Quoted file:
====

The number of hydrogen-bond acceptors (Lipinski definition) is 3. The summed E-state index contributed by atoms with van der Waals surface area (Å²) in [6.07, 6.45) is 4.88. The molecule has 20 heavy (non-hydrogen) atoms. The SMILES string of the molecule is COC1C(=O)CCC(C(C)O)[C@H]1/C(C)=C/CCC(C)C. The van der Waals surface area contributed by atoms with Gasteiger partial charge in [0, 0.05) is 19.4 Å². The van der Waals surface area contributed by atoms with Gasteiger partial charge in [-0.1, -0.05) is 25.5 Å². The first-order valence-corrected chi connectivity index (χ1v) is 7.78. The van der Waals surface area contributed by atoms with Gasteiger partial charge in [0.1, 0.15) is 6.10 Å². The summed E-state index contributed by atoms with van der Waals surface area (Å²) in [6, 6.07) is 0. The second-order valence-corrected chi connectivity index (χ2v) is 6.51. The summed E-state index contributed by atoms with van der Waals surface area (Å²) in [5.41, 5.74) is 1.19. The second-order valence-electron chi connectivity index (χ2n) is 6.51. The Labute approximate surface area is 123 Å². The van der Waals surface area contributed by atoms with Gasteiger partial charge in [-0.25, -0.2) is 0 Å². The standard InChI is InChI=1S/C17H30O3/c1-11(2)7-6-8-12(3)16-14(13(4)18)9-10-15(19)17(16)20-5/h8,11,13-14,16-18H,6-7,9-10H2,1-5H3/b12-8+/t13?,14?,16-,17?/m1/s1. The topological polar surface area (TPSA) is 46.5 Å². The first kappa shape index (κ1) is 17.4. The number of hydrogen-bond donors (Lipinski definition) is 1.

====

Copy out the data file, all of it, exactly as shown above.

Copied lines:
The number of hydrogen-bond acceptors (Lipinski definition) is 3. The summed E-state index contributed by atoms with van der Waals surface area (Å²) in [6.07, 6.45) is 4.88. The molecule has 20 heavy (non-hydrogen) atoms. The SMILES string of the molecule is COC1C(=O)CCC(C(C)O)[C@H]1/C(C)=C/CCC(C)C. The van der Waals surface area contributed by atoms with Gasteiger partial charge in [0, 0.05) is 19.4 Å². The van der Waals surface area contributed by atoms with Gasteiger partial charge in [-0.1, -0.05) is 25.5 Å². The first-order valence-corrected chi connectivity index (χ1v) is 7.78. The van der Waals surface area contributed by atoms with Gasteiger partial charge in [0.1, 0.15) is 6.10 Å². The summed E-state index contributed by atoms with van der Waals surface area (Å²) in [6, 6.07) is 0. The second-order valence-corrected chi connectivity index (χ2v) is 6.51. The summed E-state index contributed by atoms with van der Waals surface area (Å²) in [5.41, 5.74) is 1.19. The second-order valence-electron chi connectivity index (χ2n) is 6.51. The Labute approximate surface area is 123 Å². The van der Waals surface area contributed by atoms with Gasteiger partial charge in [-0.25, -0.2) is 0 Å². The standard InChI is InChI=1S/C17H30O3/c1-11(2)7-6-8-12(3)16-14(13(4)18)9-10-15(19)17(16)20-5/h8,11,13-14,16-18H,6-7,9-10H2,1-5H3/b12-8+/t13?,14?,16-,17?/m1/s1. The topological polar surface area (TPSA) is 46.5 Å². The first kappa shape index (κ1) is 17.4. The number of hydrogen-bond donors (Lipinski definition) is 1.